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The following is a summary of a full-length article on this subject which appears in the Inter-American Development Bank (IDB) publication “Governments that Serve”. “Governments that Serve” presents a range case studies and the findings of international experts on the subject of public service delivery and citizen-centric public policy which is available in English, Spanish and Portuguese.
Citizens have come to expect a level of government service delivery that is comparable to what they normally experience in their daily lives, when dealing with private sector service providers, and governments are having difficulty keeping up. Everywhere, governments are falling below citizens’ expectations. Canada has taken steps to address this with the citizen-centric service model pioneered by Service Canada. This model integrates and reuses citizen information, focuses on the citizen, and bundles service offerings to ensure that citizens have “one-stop” for government services and to bridge partnerships across government in support of these objectives.
From its inception in 2006, Service Canada was supported by several guiding principles which have ultimately proven critical to the improvement of federal service delivery in Canada. This includes the division of the Canadian population into manageable “segments”, such as “newcomers” or “parents”. Each segment is then given a tailored navigation portal that bundles government services relevant to the population segment. In addition to technical expertise, this model requires shared governance arrangements with different departmental service providers to be successful. Shared governance in turn requires carefully delineated accountability processes, not just for operating budgets, but also for wider implementation plans and outcome evaluations.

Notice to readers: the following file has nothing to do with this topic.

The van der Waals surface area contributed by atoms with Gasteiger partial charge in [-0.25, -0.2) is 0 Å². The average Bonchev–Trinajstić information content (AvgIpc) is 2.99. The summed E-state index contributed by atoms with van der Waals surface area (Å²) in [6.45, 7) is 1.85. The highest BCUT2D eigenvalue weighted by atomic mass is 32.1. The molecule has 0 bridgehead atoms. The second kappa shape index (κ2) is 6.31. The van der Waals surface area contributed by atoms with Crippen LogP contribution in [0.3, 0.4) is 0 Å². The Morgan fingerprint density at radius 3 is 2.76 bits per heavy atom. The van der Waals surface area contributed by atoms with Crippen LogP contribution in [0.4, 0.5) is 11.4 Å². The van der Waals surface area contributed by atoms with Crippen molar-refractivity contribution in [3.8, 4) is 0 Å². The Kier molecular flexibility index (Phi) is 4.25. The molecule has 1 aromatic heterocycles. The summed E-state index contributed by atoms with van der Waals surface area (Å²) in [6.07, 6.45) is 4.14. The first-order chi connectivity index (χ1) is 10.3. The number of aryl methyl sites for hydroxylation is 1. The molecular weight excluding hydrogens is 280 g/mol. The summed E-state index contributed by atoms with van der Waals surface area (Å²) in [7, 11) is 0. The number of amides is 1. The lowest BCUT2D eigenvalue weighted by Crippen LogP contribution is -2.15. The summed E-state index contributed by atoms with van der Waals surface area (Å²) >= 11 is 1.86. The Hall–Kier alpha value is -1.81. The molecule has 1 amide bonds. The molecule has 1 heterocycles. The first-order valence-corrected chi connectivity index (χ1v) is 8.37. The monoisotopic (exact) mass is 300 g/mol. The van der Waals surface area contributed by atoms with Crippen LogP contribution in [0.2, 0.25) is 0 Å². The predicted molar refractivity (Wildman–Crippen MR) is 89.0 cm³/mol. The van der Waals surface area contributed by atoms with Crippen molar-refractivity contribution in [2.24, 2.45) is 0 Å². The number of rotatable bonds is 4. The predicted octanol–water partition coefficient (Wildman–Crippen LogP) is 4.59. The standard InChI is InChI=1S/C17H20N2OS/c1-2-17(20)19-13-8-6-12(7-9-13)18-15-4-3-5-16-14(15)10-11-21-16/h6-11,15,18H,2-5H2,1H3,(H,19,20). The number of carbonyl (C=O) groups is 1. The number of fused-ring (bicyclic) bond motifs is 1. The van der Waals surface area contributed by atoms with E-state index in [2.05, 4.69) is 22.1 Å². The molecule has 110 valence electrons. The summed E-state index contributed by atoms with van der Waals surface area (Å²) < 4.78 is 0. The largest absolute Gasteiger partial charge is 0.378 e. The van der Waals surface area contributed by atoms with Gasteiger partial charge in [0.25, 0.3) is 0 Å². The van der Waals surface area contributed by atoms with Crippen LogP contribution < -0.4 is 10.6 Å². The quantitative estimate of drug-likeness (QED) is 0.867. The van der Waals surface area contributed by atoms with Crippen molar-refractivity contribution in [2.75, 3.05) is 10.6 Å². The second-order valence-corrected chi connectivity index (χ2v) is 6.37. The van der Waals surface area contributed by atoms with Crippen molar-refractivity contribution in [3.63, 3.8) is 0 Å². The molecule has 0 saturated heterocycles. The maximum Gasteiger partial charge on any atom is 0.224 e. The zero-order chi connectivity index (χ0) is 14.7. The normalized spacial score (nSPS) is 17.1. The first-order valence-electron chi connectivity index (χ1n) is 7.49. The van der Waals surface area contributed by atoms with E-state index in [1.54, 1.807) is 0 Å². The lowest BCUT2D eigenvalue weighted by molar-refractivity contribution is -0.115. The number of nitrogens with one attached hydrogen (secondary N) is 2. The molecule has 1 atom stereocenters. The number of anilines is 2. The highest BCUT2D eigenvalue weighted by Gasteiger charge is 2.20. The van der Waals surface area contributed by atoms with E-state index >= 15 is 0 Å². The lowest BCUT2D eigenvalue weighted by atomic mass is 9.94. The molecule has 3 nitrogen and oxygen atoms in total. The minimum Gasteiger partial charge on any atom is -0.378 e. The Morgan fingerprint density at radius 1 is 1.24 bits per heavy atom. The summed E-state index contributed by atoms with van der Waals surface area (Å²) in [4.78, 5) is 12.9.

The adoption of the Service Canada model was made possible by several crucial developments, including notably the creation of a Cabinet committee which specifically managed the “whole of government” dimension of Canada’s public administration. The creation of this committee signaled to the rest of the public administration that a “whole of government” approach was going to be a priority and one that required swift implementation across departments. This was part of a larger process of generating confidence in the new ways of working across government since ultimately, widespread confidence in the Service Canada venture was crucial to Service Canada’s success.
In addition to more formal organizational developments and reporting structures, generating confidence in the Service Canada venture necessitated an intervention in public service culture. More specifically, it required building a culture of service excellence through training, employee engagement and public consultations. This ultimately included the development of a dedicated “corporate university” and certificate program for Service Canada that incorporated private-sector lessons from psychology and training, like secret shopper exercises, for example. This dedicated training helped to evolve a common sense of mission and to promote a culture of service excellence that would prove crucial to the fulfilment of the agency’s mission.
With steady declines in public confidence in government institutions worldwide, the importance of effective government service delivery is moving to the front-and-centre of public policy. Service Canada has indeed been a leading voice that merits closer attention from practitioners, but the example itself is a confirmation of the importance of good governance to public confidence and value of seeking continuous improvement.